Venezuela's leftist leader Hugo Chavez says toppled Honduran President Manuel Zelaya is planning a return to Honduras, while a U.S. spokesman called for a peaceful, negotiated solution with those now in power.
Mr. Chavez said Friday on a visit to La Paz, Bolivia, his close regional ally, that Mr. Zelaya, was planning to return to Honduras in coming hours.
This was not confirmed by anyone else. A U.S. state department spokesman (P.J. Crowley) is quoted as saying no country in the region should encourage any action that would potentially increase the risk of violence either in Honduras or in surrounding countries.
A previous attempt by Mr. Zelaya to land in Honduras earlier this month was blocked by the military and led to clashes that left at least one person dead.
Mr. Zelaya was toppled June 28 by the military and opponents who say he was trying to illegally change the constitution in order to extend his time in office.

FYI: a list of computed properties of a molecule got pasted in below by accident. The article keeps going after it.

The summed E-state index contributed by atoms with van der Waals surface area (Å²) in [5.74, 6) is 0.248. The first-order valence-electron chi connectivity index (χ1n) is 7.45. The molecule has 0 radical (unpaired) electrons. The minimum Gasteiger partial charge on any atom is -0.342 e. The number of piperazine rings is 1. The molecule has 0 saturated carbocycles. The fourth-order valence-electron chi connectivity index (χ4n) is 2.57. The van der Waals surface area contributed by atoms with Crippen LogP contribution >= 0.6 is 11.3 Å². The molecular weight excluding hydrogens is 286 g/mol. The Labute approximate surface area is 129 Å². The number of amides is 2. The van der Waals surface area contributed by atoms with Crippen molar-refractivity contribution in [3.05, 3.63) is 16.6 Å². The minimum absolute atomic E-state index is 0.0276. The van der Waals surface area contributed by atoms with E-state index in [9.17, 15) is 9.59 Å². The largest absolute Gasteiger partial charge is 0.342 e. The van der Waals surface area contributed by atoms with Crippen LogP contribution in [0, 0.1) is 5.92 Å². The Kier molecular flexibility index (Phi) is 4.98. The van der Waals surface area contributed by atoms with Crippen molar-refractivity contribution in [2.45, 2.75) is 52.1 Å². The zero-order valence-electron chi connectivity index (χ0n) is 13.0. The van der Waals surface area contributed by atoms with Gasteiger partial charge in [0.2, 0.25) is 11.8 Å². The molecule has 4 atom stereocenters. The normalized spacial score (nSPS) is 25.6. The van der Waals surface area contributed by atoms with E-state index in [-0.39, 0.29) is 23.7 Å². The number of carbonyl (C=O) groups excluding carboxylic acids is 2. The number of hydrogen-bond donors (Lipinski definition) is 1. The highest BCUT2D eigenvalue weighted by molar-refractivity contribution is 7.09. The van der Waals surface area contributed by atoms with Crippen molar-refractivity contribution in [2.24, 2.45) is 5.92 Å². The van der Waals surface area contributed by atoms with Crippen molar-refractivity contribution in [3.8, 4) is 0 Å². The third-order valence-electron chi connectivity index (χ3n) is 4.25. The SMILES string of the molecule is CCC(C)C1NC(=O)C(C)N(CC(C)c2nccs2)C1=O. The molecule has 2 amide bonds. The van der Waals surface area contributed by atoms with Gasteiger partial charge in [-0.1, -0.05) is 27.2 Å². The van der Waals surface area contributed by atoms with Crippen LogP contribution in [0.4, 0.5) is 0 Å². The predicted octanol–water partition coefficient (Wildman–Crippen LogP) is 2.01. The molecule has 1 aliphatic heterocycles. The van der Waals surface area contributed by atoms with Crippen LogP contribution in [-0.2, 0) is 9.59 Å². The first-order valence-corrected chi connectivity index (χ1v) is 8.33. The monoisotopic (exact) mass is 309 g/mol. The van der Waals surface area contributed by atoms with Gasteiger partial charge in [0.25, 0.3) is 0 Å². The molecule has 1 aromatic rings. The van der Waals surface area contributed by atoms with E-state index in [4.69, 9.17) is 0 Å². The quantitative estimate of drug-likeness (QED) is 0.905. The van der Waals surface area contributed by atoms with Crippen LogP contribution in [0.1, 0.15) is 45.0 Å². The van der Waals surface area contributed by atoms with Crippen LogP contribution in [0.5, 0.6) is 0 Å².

Mediation talks have been planned for Saturday in Costa Rica between the rival sides in an attempt to set up a national reconciliation government.
Interim President Roberto Micheletti reimposed a late-night curfew this week in an attempt to curb disturbances by Zelaya supporters.
He has said he is open to resigning as long as the ousted president is not allowed to return to power.
The new Honduran leader has also said he will only discuss the deposed president's return to Honduras if Mr. Zelaya faces charges of treason and abuse of power.
For his part, Mr. Zelaya has said the interim government must give him back the presidency within a week or he will abandon mediation talks. Friday, he was reported to be in Nicaragua. Nicaraguan President Daniel Ortega is a close ally of both Mr. Zelaya and Mr. Chavez.
The Venezuelan leader, who is very influential in many parts of Latin America, has accused the United States of being behind the coup in Honduras. The accusation has been repeatedly denied in Washington.
Some information for this report was provided by AFP and Reuters.